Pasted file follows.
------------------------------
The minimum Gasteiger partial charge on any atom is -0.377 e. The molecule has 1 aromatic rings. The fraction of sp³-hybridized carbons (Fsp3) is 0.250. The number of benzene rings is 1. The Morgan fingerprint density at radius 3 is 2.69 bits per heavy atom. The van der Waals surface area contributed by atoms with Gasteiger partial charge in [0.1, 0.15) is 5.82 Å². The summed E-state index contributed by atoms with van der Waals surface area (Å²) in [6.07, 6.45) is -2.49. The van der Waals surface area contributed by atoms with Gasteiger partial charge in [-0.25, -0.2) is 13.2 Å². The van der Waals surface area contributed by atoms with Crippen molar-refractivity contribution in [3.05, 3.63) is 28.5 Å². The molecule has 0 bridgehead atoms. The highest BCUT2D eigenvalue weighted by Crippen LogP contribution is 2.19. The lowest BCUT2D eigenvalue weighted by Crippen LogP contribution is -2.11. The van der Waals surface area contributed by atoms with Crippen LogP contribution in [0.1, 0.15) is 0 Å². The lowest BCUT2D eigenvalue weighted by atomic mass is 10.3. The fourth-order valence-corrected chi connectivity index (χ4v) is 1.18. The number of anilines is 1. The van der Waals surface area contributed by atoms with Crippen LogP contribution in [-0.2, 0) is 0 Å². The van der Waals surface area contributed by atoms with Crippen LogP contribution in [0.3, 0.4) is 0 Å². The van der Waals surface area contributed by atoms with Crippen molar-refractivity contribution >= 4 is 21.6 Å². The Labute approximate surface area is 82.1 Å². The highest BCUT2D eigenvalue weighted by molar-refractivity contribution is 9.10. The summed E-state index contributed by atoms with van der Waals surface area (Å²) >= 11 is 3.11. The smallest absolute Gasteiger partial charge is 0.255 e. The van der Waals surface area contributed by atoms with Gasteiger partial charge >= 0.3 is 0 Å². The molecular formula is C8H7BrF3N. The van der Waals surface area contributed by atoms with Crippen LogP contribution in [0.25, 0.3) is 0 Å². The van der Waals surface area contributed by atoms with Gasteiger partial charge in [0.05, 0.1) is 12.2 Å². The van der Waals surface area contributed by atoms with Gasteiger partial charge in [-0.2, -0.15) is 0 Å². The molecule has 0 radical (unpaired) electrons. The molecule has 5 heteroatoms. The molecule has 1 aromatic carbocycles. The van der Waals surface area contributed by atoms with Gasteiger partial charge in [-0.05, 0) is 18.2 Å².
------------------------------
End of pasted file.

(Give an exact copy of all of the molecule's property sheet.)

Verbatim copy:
The minimum Gasteiger partial charge on any atom is -0.377 e. The molecule has 1 aromatic rings. The fraction of sp³-hybridized carbons (Fsp3) is 0.250. The number of benzene rings is 1. The Morgan fingerprint density at radius 3 is 2.69 bits per heavy atom. The van der Waals surface area contributed by atoms with Gasteiger partial charge in [0.1, 0.15) is 5.82 Å². The summed E-state index contributed by atoms with van der Waals surface area (Å²) in [6.07, 6.45) is -2.49. The van der Waals surface area contributed by atoms with Gasteiger partial charge in [-0.25, -0.2) is 13.2 Å². The van der Waals surface area contributed by atoms with Crippen molar-refractivity contribution in [3.05, 3.63) is 28.5 Å². The molecule has 0 bridgehead atoms. The highest BCUT2D eigenvalue weighted by Crippen LogP contribution is 2.19. The lowest BCUT2D eigenvalue weighted by Crippen LogP contribution is -2.11. The van der Waals surface area contributed by atoms with Crippen LogP contribution in [0.1, 0.15) is 0 Å². The lowest BCUT2D eigenvalue weighted by atomic mass is 10.3. The fourth-order valence-corrected chi connectivity index (χ4v) is 1.18. The number of anilines is 1. The van der Waals surface area contributed by atoms with Crippen LogP contribution in [-0.2, 0) is 0 Å². The van der Waals surface area contributed by atoms with Crippen LogP contribution in [0.3, 0.4) is 0 Å². The van der Waals surface area contributed by atoms with Crippen molar-refractivity contribution >= 4 is 21.6 Å². The Labute approximate surface area is 82.1 Å². The highest BCUT2D eigenvalue weighted by molar-refractivity contribution is 9.10. The summed E-state index contributed by atoms with van der Waals surface area (Å²) >= 11 is 3.11. The smallest absolute Gasteiger partial charge is 0.255 e. The van der Waals surface area contributed by atoms with Gasteiger partial charge >= 0.3 is 0 Å². The molecular formula is C8H7BrF3N. The van der Waals surface area contributed by atoms with Crippen LogP contribution in [0.25, 0.3) is 0 Å². The van der Waals surface area contributed by atoms with Gasteiger partial charge in [0.05, 0.1) is 12.2 Å². The van der Waals surface area contributed by atoms with Gasteiger partial charge in [-0.2, -0.15) is 0 Å². The molecule has 0 radical (unpaired) electrons. The molecule has 5 heteroatoms. The molecule has 1 aromatic carbocycles. The van der Waals surface area contributed by atoms with Gasteiger partial charge in [-0.05, 0) is 18.2 Å².